The novel finding that chronic unpredictable stress increases markers of glutamate transmission and augments the glutamate response to Meth has broader significance. Both EAAT2 and VGLUT1 are regulated via glutamate (Thorlin et al., 1998; Ni et al., 1994) and acute stress-induced increases in glutamate in the hippocampus are dependent upon CORT (Lowy et al., 1993). Therefore, the increases in EAAT2 and VGLUT1 may be regulated indirectly via CORT through a glutamate-dependent mechanism. Although CORT may initiate the stress-induced increase in glutamate, the longer-term upregulation of VGLUT1 by glutamate may contribute to a persistent elevation of glutamate and stress-induced neuroadaptations in the face of diminished CORT responses observed during the course of chronic stress exposure (Magarinos and McEwen 1995).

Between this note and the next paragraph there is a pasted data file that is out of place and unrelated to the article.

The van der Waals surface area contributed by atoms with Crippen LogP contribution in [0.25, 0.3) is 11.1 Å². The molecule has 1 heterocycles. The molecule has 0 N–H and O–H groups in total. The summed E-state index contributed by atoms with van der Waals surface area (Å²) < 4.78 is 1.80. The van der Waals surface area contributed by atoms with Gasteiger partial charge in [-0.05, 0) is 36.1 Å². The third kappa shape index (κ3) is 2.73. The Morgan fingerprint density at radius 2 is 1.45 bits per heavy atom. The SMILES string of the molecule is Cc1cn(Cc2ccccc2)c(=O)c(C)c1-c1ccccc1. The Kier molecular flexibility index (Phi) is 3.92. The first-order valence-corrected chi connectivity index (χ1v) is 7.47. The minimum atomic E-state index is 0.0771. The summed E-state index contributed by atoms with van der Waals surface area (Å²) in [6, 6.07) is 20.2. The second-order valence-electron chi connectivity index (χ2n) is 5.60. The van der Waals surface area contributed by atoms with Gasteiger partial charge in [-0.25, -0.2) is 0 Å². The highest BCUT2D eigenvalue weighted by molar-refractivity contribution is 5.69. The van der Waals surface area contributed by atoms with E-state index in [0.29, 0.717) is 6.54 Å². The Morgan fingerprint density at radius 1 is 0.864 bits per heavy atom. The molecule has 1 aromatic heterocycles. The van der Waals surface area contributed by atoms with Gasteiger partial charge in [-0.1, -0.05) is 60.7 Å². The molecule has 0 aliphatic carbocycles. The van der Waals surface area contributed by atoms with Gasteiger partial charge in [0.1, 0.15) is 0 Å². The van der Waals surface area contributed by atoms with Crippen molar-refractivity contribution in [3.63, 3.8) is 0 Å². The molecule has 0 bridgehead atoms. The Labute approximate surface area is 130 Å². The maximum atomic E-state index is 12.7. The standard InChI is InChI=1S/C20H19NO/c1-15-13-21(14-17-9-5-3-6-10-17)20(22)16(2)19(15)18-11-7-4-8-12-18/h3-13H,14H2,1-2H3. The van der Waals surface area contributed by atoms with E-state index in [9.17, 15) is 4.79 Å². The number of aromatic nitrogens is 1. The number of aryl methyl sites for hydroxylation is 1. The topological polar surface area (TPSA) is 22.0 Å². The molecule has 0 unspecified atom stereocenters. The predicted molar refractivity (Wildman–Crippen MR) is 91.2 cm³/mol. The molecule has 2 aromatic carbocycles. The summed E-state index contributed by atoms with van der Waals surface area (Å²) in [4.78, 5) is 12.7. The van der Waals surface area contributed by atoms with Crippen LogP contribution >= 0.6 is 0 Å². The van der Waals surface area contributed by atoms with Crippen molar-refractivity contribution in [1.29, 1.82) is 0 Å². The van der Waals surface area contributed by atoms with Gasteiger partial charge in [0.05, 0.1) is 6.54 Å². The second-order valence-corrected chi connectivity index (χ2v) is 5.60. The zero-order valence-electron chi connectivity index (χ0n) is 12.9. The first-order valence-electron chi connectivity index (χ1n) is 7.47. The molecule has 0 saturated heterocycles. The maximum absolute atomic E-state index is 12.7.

The enhanced glutamate responsiveness to Meth following stress suggests that chronically stressed animals are more vulnerable to hippocampal damage produced by excitotoxicity. In fact, the magnitude of increase in glutamate observed in chronically stressed rats in response to a challenge administration regimen of Meth is similar to that observed in the striatum following higher Meth doses (Mark et al., 2004) known to produce excitotoxic damage evidenced by spectrin proteolysis (Staszewski and Yamamoto, 2006). In addition, chronically stressed animals may be more sensitive to Meth-induced toxicity to monoaminergic systems as glutamate has also been implicated in mediating Meth-induced 5HT depletions in the hippocampus (Farfel et al., 1992). Based on the exacerbation of Meth-induced glutamate release in the hippocampus by prior exposure to chronic stress, it is possible that the combination of stress and Meth may augment hippocampal damage and cognitive deficits associated with excitotoxic levels of glutamate. Furthermore, based on the observations that stress is a precipitating factor for drug abuse (Sinha 2001), drug abusers exposed to stress may be vulnerable to the toxic effects of drugs of abuse and events that markedly increase glutamate.